The Regulatory Week in Review: August 12, 2011
The Obama Administration, in conjunction with the EPA and National Highway Traffic Safety Administration (NHTSA), announced that tractor-trailer trucks will need to get 20 percent more miles per gallon by the 2018 model year, under the first-ever fuel economy rules for heavy vehicles. The Food and Drug Administration (FDA) approved a daily dose tablet for treatment of HIV-1, the most common strain of HIV, in adults who are new to treatment. Due to the Environmental Protection Agency's (EPA) delay in issuing standards governing ozone pollution, environmental and public health groups asked the D.C. Circuit to set a deadline for the agency to act. The chair of the U.S. Chemical Safety Board (CSB) told Reuters that chemical companies need to make improvements to avoid "errors in the bread-and-butter issues of health and safety." Under the Furloughed FAA Employees Compensation Act of 2011 introduced in the House, about 4,000 employees of the Federal Aviation Administration (FAA) would receive back pay for the two weeks they were furloughed. The Chinese government announced a suspension of approval of new high-speed railways in response to the July 23 deadly rail accident, but allowed construction of previously approved projects to continue. The FDA issued a warning about a fake birth control pill that may be on the market in the United States. A report to the Administrative Conference of the United States by Penn Law Professor Cary Coglianese surveyed federal agencies' use of the Internet in the rulemaking process. The report recommended ways to improve how non-English speakers, vision-impaired users, and citizens with low-bandwidth Internet connections learn about and comment on proposed rules.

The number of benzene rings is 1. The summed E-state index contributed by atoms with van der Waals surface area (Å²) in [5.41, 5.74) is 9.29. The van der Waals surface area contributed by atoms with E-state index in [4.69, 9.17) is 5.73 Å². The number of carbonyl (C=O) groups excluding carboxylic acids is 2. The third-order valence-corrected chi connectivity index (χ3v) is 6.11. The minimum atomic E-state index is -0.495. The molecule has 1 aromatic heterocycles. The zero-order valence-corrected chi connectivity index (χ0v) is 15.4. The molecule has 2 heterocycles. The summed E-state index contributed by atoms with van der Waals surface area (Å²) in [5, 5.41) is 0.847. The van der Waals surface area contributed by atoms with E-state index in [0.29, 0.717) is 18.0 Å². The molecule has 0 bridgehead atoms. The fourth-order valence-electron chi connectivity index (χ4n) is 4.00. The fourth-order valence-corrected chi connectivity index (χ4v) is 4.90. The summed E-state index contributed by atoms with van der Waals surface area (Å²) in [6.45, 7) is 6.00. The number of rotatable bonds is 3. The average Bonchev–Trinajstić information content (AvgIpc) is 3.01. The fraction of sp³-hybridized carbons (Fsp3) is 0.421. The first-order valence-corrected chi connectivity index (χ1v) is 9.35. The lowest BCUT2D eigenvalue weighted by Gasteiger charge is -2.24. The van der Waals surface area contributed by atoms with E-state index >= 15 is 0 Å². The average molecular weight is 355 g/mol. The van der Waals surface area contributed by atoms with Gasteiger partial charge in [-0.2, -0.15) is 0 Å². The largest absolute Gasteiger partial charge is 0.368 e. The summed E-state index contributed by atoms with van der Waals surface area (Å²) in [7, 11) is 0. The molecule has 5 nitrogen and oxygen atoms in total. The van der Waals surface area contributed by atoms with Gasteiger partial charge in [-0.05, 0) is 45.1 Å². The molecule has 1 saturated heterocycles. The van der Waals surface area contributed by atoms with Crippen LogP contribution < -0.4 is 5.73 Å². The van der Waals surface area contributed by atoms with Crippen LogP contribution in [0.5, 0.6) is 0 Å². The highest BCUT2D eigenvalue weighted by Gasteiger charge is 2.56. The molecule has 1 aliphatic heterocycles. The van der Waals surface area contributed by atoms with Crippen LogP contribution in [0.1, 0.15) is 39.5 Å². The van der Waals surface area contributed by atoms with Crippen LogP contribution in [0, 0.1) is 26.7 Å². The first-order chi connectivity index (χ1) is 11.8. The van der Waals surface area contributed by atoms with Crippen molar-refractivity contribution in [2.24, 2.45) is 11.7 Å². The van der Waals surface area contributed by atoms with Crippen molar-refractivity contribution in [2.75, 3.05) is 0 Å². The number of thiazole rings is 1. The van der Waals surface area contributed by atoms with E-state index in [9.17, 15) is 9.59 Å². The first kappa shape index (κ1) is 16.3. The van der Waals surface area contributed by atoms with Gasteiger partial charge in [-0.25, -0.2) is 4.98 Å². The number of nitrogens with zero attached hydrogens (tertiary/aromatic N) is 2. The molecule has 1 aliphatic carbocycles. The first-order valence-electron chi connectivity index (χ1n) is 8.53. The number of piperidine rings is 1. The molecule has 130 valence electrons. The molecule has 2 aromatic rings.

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- Unsatisfactory rating voided because employee's "performance review," failed to comply with the employer's own procedures and thus undermined the integrity of the process Joyce v City of New York, 2018 NY Slip Op 03433, Appellate Division, First Department The Appellate Division annulled the determination of respondent New York City Department of Education [DOE] sustaining the "unsatisfactory" rating for the 2010-2011 academic year give to John Joyce, a tenured teacher. The court said that the record demonstrates "deficiencies in the performance review process" that resulted in Mr. Joyce being given an unsatisfactory rating for the 2010-2011 academic year. Citing Matter of Gumbs v Board of Educ. of the City Sch. Dist. of the City of N.Y., 125 AD3d 484, and Matter of Richards v Board of Educ. of the City Sch. Dist. of the City of N.Y., 117 AD3d 605, the Appellate Division noted that these deficiencies "were not merely technical, but undermined the integrity and fairness of the process." Mr. Joyce had received a satisfactory rating for the previous academic year and, in contravention of its own procedures, DOE failed to place him on notice that he was in danger of receiving an unsatisfactory rating for the 2010-2011 academic year until after April 28, 2011. Although DOE's procedures required that tenured teachers in danger of receiving an unsatisfactory rating have "formal observations including a pre-observation and post-observation conference by the principal … as part of a prescriptive plan to improve their teaching," Mr. Joyce received only one formal observation which took place one week before the end of the academic year and was not part of a prescriptive plan to improve his performance as a teacher. The decision is posted on the Internet at: http://www.nycourts.gov/reporter/3dseries/2018/2018_03433.htm
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